House of Commons Hansard #22 of the 40th Parliament, 2nd Session. (The original version is on Parliament's site.) The word of the day was quebec.


Corporate Accountability of Mining, Oil and Gas Corporations in Developing Countries ActPrivate Members' Business

7:05 p.m.


Glen Pearson Liberal London North Centre, ON

Madam Speaker, a decade ago in Africa there were difficulties with certain Canadian companies that were operating under dubious means. What ended up happening was that a split developed between our foreign diplomacy efforts from Foreign Affairs as opposed to something like CIDA, which was a development effort. It was trying to do work in the region and the work was being undermined by some of these companies.

My question to the member would be this. How do you see that squaring up under this? I am interested in how those controls would work, so groups like CIDA, that invest in the areas where companies are having a detrimental effect, would be protected and their investments would be protected.

Corporate Accountability of Mining, Oil and Gas Corporations in Developing Countries ActPrivate Members' Business

7:05 p.m.


John McKay Liberal Scarborough—Guildwood, ON

Madam Speaker, that is exactly the kind of question we should be asking in the chamber and I thank the hon. member for a very fine question.

If we wind the lens back, Canada has a confused moral stance. We do not know whether we are doing development one day and defence the next. We want people to vote for us at the UN and we want to have our sphere of economic interests protected as well. For certain companies operating in Africa, our economic interests clash with our moral responsibilities. CIDA was discharging its sense of a moral responsibility. Yet, it was a corporation that was chartered in Canada, sold on the Canadian stock exchange, and was operating in a fashion which, frankly, lacked certain levels of morality.

By publishing these guidelines, everybody would be bound by them. CIDA would be bound by them, international trade would be bound by them, and Foreign Affairs would be bound by them. It would be the law of Canada. I think in some respects it would resolve certain elements of moral ambiguity.

Corporate Accountability of Mining, Oil and Gas Corporations in Developing Countries ActPrivate Members' Business

7:10 p.m.


Michael Savage Liberal Dartmouth—Cole Harbour, NS

Madam Speaker, I know the commitment that the member for Scarborough—Guildwood has to international affairs. I also know he is familiar with the NGOs and faith-based organizations that are involved. I wonder if he could run through some of the organizations like CCIC and others that would be supportive of this bill.

Corporate Accountability of Mining, Oil and Gas Corporations in Developing Countries ActPrivate Members' Business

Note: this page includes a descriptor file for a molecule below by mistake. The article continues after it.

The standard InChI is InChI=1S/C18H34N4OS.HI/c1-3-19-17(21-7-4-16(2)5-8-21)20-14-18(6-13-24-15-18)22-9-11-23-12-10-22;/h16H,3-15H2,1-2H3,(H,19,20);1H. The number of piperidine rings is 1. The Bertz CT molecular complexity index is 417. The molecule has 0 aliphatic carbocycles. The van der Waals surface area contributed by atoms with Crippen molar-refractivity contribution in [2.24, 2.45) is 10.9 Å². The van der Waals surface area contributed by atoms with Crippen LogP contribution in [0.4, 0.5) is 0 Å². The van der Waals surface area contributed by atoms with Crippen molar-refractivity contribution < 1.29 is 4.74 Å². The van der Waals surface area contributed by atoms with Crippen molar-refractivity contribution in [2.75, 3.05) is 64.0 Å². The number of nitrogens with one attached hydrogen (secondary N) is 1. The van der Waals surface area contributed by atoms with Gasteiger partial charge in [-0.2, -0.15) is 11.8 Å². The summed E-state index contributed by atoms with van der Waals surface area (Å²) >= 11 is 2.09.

7:10 p.m.


John McKay Liberal Scarborough—Guildwood, ON

Just before the debate, Madam Speaker, I received an email from a Catholic-based organization for development and peace. It had delivered to one of the NDP member's 1,800 names on a petition to support this kind of initiative. CCIC, MiningWatch, even the World Bank and OECD have their own guidelines. I am expecting that there will be an enormous amount of support for this bill from a wide variety of sources.

Corporate Accountability of Mining, Oil and Gas Corporations in Developing Countries ActPrivate Members' Business

7:10 p.m.


Ron Cannan Conservative Kelowna—Lake Country, BC

Madam Speaker, it is a pleasure to rise in the House today to speak to the issue of corporate accountability as it relates to the activities of Canadian mining and oil and gas companies operating in developing countries.

I would like to thank my hon. colleague, the member of Parliament for Scarborough—Guildwood, for introducing Bill C-300 today, and with regard to the opposition party, for their continued interest in this very important issue.

The Conservative government attaches a great deal of importance to the question of corporate social responsibility, often referred to as CSR. We encourage and expect Canadian mining and oil and gas companies working around the world to respect all applicable laws and international standards, to operate transparently and in consultation with the host government and local governments, and to conduct their activities in a socially and environmentally responsible manner.

Canada is, after all, a major player in the international extractive sector, a sector that has significant investments and operations in developing countries. Canada is a world leader in mining.

Between 1998 and 2008, the share of worldwide mining exploration attributed to Canadian companies increased from 30% to 43%. Canadian mining companies invested over $60 billion in developing countries abroad, including $41 billion in Latin America and Mexico and almost $15 billion in Africa. Total foreign direct investment in all developing countries is $80 billion.

The economic downturn that started in 2008 will likely decrease or delay further Canadian mining investments. However, the projected figures remain very impressive. For 2009-10, Natural Resources Canada estimates additional Canadian investments in Africa to be between $10 billion and $12 billion.